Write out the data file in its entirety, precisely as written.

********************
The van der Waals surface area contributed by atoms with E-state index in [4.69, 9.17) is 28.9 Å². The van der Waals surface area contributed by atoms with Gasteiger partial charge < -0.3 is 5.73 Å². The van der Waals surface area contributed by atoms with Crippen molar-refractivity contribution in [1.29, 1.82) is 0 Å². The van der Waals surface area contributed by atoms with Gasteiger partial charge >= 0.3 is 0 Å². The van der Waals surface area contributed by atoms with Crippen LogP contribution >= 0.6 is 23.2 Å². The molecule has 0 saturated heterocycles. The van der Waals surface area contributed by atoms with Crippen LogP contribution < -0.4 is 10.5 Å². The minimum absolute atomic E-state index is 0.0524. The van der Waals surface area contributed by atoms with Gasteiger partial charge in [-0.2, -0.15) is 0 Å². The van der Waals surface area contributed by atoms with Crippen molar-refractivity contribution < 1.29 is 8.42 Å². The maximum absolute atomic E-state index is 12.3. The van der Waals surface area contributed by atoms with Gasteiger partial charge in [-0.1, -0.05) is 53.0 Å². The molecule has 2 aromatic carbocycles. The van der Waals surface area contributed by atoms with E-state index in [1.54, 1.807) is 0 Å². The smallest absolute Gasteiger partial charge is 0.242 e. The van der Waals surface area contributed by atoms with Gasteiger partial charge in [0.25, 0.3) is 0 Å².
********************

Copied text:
The van der Waals surface area contributed by atoms with E-state index in [4.69, 9.17) is 28.9 Å². The van der Waals surface area contributed by atoms with Gasteiger partial charge < -0.3 is 5.73 Å². The van der Waals surface area contributed by atoms with Crippen molar-refractivity contribution in [1.29, 1.82) is 0 Å². The van der Waals surface area contributed by atoms with Gasteiger partial charge >= 0.3 is 0 Å². The van der Waals surface area contributed by atoms with Crippen LogP contribution >= 0.6 is 23.2 Å². The molecule has 0 saturated heterocycles. The van der Waals surface area contributed by atoms with Crippen LogP contribution < -0.4 is 10.5 Å². The minimum absolute atomic E-state index is 0.0524. The van der Waals surface area contributed by atoms with Gasteiger partial charge in [-0.2, -0.15) is 0 Å². The van der Waals surface area contributed by atoms with Crippen molar-refractivity contribution < 1.29 is 8.42 Å². The maximum absolute atomic E-state index is 12.3. The van der Waals surface area contributed by atoms with Gasteiger partial charge in [-0.1, -0.05) is 53.0 Å². The molecule has 2 aromatic carbocycles. The van der Waals surface area contributed by atoms with E-state index in [1.54, 1.807) is 0 Å². The smallest absolute Gasteiger partial charge is 0.242 e. The van der Waals surface area contributed by atoms with Gasteiger partial charge in [0.25, 0.3) is 0 Å².